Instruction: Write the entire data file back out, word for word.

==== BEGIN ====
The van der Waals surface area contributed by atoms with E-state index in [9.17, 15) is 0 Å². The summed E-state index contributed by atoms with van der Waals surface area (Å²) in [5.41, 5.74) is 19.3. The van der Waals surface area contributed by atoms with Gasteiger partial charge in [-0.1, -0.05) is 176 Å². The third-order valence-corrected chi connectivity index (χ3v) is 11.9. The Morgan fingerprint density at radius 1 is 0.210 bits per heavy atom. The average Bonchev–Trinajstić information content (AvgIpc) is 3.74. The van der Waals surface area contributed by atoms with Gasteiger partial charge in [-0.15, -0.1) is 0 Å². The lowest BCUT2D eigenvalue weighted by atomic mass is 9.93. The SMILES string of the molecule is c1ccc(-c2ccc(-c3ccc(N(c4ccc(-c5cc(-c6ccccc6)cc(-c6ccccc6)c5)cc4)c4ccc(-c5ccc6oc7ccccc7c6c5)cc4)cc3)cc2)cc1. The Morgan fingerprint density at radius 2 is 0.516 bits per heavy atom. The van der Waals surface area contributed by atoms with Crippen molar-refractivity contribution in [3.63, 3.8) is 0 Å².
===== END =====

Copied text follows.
The van der Waals surface area contributed by atoms with E-state index in [9.17, 15) is 0 Å². The summed E-state index contributed by atoms with van der Waals surface area (Å²) in [5.41, 5.74) is 19.3. The van der Waals surface area contributed by atoms with Gasteiger partial charge in [-0.1, -0.05) is 176 Å². The third-order valence-corrected chi connectivity index (χ3v) is 11.9. The Morgan fingerprint density at radius 1 is 0.210 bits per heavy atom. The average Bonchev–Trinajstić information content (AvgIpc) is 3.74. The van der Waals surface area contributed by atoms with Gasteiger partial charge in [-0.15, -0.1) is 0 Å². The lowest BCUT2D eigenvalue weighted by atomic mass is 9.93. The SMILES string of the molecule is c1ccc(-c2ccc(-c3ccc(N(c4ccc(-c5cc(-c6ccccc6)cc(-c6ccccc6)c5)cc4)c4ccc(-c5ccc6oc7ccccc7c6c5)cc4)cc3)cc2)cc1. The Morgan fingerprint density at radius 2 is 0.516 bits per heavy atom. The van der Waals surface area contributed by atoms with Crippen molar-refractivity contribution in [3.63, 3.8) is 0 Å².